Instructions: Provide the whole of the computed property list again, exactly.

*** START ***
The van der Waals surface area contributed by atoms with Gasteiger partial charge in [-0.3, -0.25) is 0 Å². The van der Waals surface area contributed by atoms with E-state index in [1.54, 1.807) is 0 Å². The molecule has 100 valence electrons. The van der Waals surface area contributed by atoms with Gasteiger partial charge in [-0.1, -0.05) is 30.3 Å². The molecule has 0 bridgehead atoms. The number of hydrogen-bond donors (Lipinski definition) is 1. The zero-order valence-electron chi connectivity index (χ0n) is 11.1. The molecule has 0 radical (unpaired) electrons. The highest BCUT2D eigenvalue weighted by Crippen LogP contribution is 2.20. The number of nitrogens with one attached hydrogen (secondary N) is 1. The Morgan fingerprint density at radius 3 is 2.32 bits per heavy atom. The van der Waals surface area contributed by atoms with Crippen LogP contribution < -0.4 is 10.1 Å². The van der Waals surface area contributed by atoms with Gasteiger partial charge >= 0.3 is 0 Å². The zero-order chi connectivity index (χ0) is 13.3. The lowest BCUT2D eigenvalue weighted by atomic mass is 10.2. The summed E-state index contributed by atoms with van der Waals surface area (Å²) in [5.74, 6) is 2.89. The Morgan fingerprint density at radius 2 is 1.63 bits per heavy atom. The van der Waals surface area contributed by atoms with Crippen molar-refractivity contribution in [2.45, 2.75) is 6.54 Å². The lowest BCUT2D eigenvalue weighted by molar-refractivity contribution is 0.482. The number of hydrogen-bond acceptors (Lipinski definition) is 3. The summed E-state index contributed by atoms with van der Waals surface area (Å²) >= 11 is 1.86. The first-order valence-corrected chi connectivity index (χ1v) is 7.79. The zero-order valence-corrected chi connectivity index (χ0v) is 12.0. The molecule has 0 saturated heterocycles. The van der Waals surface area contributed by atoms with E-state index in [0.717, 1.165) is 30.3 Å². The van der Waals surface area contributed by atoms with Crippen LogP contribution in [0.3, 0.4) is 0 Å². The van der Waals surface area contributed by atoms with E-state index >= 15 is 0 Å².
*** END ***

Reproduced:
The van der Waals surface area contributed by atoms with Gasteiger partial charge in [-0.3, -0.25) is 0 Å². The van der Waals surface area contributed by atoms with E-state index in [1.54, 1.807) is 0 Å². The molecule has 100 valence electrons. The van der Waals surface area contributed by atoms with Gasteiger partial charge in [-0.1, -0.05) is 30.3 Å². The molecule has 0 bridgehead atoms. The number of hydrogen-bond donors (Lipinski definition) is 1. The zero-order valence-electron chi connectivity index (χ0n) is 11.1. The molecule has 0 radical (unpaired) electrons. The highest BCUT2D eigenvalue weighted by Crippen LogP contribution is 2.20. The number of nitrogens with one attached hydrogen (secondary N) is 1. The Morgan fingerprint density at radius 3 is 2.32 bits per heavy atom. The van der Waals surface area contributed by atoms with Crippen LogP contribution < -0.4 is 10.1 Å². The van der Waals surface area contributed by atoms with Gasteiger partial charge >= 0.3 is 0 Å². The zero-order chi connectivity index (χ0) is 13.3. The lowest BCUT2D eigenvalue weighted by atomic mass is 10.2. The summed E-state index contributed by atoms with van der Waals surface area (Å²) in [5.74, 6) is 2.89. The Morgan fingerprint density at radius 2 is 1.63 bits per heavy atom. The van der Waals surface area contributed by atoms with Crippen molar-refractivity contribution in [2.45, 2.75) is 6.54 Å². The lowest BCUT2D eigenvalue weighted by molar-refractivity contribution is 0.482. The number of hydrogen-bond acceptors (Lipinski definition) is 3. The summed E-state index contributed by atoms with van der Waals surface area (Å²) >= 11 is 1.86. The first-order valence-corrected chi connectivity index (χ1v) is 7.79. The zero-order valence-corrected chi connectivity index (χ0v) is 12.0. The molecule has 0 saturated heterocycles. The van der Waals surface area contributed by atoms with E-state index in [0.717, 1.165) is 30.3 Å². The van der Waals surface area contributed by atoms with Crippen LogP contribution in [0.3, 0.4) is 0 Å². The van der Waals surface area contributed by atoms with E-state index >= 15 is 0 Å².